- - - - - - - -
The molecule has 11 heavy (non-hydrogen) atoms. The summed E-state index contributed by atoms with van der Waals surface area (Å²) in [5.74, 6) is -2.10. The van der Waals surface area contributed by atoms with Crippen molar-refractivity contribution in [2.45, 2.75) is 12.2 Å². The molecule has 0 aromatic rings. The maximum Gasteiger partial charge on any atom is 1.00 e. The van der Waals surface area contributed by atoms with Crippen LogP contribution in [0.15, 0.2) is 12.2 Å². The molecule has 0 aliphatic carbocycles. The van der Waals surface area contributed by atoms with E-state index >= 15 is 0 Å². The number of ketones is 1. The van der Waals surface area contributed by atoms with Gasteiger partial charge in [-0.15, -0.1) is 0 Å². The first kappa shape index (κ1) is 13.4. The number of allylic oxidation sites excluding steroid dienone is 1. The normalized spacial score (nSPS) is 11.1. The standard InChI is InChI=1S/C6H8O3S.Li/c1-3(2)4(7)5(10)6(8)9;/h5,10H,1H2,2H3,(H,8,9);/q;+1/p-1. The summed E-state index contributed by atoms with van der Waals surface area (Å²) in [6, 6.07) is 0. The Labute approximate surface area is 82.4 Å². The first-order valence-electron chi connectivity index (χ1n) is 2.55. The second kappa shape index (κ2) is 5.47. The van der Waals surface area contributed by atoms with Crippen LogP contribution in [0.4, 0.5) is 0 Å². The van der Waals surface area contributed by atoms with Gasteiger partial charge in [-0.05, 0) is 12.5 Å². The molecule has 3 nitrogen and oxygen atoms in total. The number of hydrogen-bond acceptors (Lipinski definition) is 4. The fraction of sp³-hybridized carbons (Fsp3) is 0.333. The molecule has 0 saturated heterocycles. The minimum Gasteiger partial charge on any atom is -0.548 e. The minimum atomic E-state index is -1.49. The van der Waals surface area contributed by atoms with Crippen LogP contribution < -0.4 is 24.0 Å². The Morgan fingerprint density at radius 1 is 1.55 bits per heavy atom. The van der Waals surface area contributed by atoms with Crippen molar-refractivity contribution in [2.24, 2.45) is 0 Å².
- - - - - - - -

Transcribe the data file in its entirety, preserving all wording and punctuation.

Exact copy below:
The molecule has 11 heavy (non-hydrogen) atoms. The summed E-state index contributed by atoms with van der Waals surface area (Å²) in [5.74, 6) is -2.10. The van der Waals surface area contributed by atoms with Crippen molar-refractivity contribution in [2.45, 2.75) is 12.2 Å². The molecule has 0 aromatic rings. The maximum Gasteiger partial charge on any atom is 1.00 e. The van der Waals surface area contributed by atoms with Crippen LogP contribution in [0.15, 0.2) is 12.2 Å². The molecule has 0 aliphatic carbocycles. The van der Waals surface area contributed by atoms with E-state index >= 15 is 0 Å². The number of ketones is 1. The van der Waals surface area contributed by atoms with Gasteiger partial charge in [-0.15, -0.1) is 0 Å². The first kappa shape index (κ1) is 13.4. The number of allylic oxidation sites excluding steroid dienone is 1. The normalized spacial score (nSPS) is 11.1. The standard InChI is InChI=1S/C6H8O3S.Li/c1-3(2)4(7)5(10)6(8)9;/h5,10H,1H2,2H3,(H,8,9);/q;+1/p-1. The summed E-state index contributed by atoms with van der Waals surface area (Å²) in [6, 6.07) is 0. The Labute approximate surface area is 82.4 Å². The first-order valence-electron chi connectivity index (χ1n) is 2.55. The second kappa shape index (κ2) is 5.47. The van der Waals surface area contributed by atoms with Crippen LogP contribution in [0.4, 0.5) is 0 Å². The van der Waals surface area contributed by atoms with Gasteiger partial charge in [-0.05, 0) is 12.5 Å². The molecule has 3 nitrogen and oxygen atoms in total. The number of hydrogen-bond acceptors (Lipinski definition) is 4. The fraction of sp³-hybridized carbons (Fsp3) is 0.333. The molecule has 0 saturated heterocycles. The minimum Gasteiger partial charge on any atom is -0.548 e. The minimum atomic E-state index is -1.49. The van der Waals surface area contributed by atoms with Crippen LogP contribution < -0.4 is 24.0 Å². The Morgan fingerprint density at radius 1 is 1.55 bits per heavy atom. The van der Waals surface area contributed by atoms with Crippen molar-refractivity contribution in [2.24, 2.45) is 0 Å².